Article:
The news that a man had been arrested the shooting caused shockwaves across the Swedish and Scandinavian media on Thursday, as the city of Malmö remained on edge following a spate of up to 20 shootings directed at people with immigrant backgrounds.
At a press conference on Wednesday morning Malmö police however confirmed that there was no connection to the wave of shootings, and was instead an isolated incident of attempted murder.
“It concerns two incidents of attempted murder. We have a feasible motive,” said Ulf Sempert at Malmö police.
The 24-year-old man was arrested on Wednesday on suspicion of attempted murder for shootings which took place in the Lindhagen district of the city on October 20th.
Two people were injured in connection with the shootings.
Furthermore it was explained that the news of the 24-year-old’s arrest was released to underline that the police continue to work with other incidents of gun crime, despite the allocation of massive resources to the serial shootings case.
The police underlined that the investigation into the spate of shootings was ongoing, but wasn’t expected to be concluded anytime soon.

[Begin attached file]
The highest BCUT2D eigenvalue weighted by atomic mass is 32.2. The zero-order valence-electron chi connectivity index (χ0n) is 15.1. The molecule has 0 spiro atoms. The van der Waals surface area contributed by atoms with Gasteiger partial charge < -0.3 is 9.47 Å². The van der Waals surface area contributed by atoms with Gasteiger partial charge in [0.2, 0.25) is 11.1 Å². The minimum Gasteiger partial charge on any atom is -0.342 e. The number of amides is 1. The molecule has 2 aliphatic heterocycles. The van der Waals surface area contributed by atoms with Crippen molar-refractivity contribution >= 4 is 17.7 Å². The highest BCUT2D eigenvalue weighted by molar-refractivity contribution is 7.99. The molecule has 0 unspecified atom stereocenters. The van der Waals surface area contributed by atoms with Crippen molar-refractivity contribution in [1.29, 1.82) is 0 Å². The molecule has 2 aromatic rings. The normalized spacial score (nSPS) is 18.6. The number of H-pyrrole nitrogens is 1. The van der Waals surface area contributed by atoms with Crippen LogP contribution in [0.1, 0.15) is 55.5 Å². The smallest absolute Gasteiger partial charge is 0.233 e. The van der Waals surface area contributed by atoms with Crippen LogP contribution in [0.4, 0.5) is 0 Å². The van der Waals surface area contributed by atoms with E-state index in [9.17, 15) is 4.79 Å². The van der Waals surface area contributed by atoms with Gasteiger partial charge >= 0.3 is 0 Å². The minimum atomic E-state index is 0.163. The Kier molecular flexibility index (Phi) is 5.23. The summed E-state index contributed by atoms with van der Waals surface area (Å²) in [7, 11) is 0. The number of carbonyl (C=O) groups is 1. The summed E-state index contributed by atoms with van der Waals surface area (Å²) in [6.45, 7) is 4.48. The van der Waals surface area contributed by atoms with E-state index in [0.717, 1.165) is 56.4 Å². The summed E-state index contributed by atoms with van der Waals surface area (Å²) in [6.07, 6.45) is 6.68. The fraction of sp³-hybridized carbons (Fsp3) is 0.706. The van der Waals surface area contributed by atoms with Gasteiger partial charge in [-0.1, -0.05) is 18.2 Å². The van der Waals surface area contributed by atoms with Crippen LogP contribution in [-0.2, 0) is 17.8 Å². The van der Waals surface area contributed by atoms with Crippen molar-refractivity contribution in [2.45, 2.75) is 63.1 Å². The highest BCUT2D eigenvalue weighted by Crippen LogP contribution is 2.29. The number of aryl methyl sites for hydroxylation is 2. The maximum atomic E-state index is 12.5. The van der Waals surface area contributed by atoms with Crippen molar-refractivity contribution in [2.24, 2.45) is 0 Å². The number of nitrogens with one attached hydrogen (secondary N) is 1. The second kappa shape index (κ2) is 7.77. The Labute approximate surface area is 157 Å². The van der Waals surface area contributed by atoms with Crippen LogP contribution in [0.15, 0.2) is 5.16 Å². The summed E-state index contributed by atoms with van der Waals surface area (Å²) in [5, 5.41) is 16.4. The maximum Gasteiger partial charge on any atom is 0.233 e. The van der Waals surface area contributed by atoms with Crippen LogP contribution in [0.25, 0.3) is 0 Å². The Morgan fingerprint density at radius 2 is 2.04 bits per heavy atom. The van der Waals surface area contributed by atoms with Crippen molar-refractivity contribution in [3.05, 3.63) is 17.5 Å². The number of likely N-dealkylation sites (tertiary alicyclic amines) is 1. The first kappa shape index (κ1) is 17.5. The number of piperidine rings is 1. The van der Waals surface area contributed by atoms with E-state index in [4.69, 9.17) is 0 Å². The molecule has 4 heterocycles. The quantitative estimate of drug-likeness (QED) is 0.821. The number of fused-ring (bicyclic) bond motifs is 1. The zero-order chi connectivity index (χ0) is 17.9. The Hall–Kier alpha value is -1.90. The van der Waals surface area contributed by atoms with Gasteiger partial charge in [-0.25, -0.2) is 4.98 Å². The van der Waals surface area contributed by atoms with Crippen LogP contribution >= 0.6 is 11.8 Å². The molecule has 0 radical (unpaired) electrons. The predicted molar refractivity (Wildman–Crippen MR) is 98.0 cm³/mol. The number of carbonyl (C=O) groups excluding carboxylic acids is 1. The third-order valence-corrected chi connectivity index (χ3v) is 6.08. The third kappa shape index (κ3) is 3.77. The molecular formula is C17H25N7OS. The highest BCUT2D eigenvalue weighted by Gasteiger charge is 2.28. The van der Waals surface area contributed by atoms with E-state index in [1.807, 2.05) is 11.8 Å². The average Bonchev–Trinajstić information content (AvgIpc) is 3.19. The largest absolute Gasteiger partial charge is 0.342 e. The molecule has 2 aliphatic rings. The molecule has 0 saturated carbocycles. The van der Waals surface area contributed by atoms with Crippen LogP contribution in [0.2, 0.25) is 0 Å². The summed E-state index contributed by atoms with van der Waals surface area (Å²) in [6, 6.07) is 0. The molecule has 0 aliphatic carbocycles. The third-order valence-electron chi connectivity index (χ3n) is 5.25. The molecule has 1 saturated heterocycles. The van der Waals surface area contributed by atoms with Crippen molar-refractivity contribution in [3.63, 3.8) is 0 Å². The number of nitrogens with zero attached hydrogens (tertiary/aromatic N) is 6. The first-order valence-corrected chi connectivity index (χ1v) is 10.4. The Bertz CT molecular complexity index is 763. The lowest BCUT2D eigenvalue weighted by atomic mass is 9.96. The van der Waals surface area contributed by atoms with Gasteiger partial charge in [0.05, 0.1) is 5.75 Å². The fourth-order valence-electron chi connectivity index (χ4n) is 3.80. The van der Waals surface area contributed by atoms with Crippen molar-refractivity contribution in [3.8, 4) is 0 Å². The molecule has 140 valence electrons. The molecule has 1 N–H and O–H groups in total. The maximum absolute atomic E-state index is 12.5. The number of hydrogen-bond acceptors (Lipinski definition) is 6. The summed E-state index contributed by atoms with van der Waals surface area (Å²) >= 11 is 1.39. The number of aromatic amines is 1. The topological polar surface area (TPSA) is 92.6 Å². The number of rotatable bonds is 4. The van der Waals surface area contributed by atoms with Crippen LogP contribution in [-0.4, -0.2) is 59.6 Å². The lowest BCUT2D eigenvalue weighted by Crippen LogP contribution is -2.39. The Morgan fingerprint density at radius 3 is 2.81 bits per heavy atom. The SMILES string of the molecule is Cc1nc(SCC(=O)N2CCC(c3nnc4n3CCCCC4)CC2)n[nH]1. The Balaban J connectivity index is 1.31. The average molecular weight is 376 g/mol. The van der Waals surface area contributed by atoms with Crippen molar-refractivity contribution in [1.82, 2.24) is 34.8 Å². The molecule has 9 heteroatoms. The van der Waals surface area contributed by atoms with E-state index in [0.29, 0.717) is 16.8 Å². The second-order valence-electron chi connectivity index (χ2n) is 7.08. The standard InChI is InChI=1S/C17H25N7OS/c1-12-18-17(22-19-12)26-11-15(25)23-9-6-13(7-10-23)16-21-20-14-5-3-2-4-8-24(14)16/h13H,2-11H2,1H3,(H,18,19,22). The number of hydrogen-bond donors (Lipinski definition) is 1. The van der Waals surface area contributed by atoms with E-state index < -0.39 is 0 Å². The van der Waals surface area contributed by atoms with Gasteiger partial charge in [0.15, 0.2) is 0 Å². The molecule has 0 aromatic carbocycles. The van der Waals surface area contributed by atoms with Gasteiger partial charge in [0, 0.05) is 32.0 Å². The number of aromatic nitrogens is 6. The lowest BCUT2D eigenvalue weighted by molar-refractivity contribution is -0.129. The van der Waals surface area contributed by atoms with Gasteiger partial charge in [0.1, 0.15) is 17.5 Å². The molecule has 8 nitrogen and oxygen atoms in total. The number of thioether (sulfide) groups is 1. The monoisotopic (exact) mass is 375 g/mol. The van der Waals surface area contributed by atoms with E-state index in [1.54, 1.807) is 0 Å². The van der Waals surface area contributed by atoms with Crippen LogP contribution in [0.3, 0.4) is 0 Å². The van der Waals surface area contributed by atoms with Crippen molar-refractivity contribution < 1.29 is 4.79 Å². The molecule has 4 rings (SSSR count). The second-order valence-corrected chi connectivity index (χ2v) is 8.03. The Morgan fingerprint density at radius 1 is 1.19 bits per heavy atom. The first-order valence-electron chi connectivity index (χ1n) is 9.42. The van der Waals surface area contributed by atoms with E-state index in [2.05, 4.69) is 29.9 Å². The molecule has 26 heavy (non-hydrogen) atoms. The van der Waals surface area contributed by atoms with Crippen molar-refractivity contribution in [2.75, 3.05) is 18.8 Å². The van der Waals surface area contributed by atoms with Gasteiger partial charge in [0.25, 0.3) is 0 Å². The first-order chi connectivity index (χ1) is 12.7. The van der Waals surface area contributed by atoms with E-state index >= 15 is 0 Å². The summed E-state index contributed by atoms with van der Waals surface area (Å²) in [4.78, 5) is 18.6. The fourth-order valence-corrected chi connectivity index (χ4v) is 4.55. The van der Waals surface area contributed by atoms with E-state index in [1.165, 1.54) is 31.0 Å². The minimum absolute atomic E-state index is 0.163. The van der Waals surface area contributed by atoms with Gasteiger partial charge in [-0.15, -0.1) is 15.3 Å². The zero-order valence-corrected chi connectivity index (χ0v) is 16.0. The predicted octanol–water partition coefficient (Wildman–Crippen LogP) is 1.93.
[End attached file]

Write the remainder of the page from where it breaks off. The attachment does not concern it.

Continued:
Malmö police also commented the news that criminal gangs had become involved in the search for the gunman that has kept the city’s multi-ethnic population on edge.
“This is nothing that we like. Those who act risk committing crimes. The risk is that those who form groups do not have the same requirements on proof that we have. It is completely unacceptable with some form of vigilance committee,” said Börje Sjöholm at Skåne police.
The Malmö shootings have been widely covered in the international press since the link was made to the Laser Man attacks of the early 1990s last week and police confirmed that they were investigating a racist motive.
The news on Thursday of the arrest of the 24-year-old was reported with the same coverage, with Danish newspapers for example quick on the uptake.
“I am conscious that the information which was initially sent out could have been clearer,” said Lars Mahler at Malmö police.
Laser Man was the nickname given to John Ausonius, who shot 11 people of immigrant origin, killing one, in and around Stockholm from August 1991 to January 1992.
Ausonius, who in many of the attacks used a rifle equipped with a laser sight, was sentenced to life behind bars in 1994 and remains in prison.
Just as with the Laser Man case, the recent shootings in Malmö come at a time when an openly anti-immigration party has just entered the Swedish parliament.
This year, the anti-immigrant Sweden Democrats won 20 seats in parliament in the September 19th election with a particularly strong showing in the south of Sweden.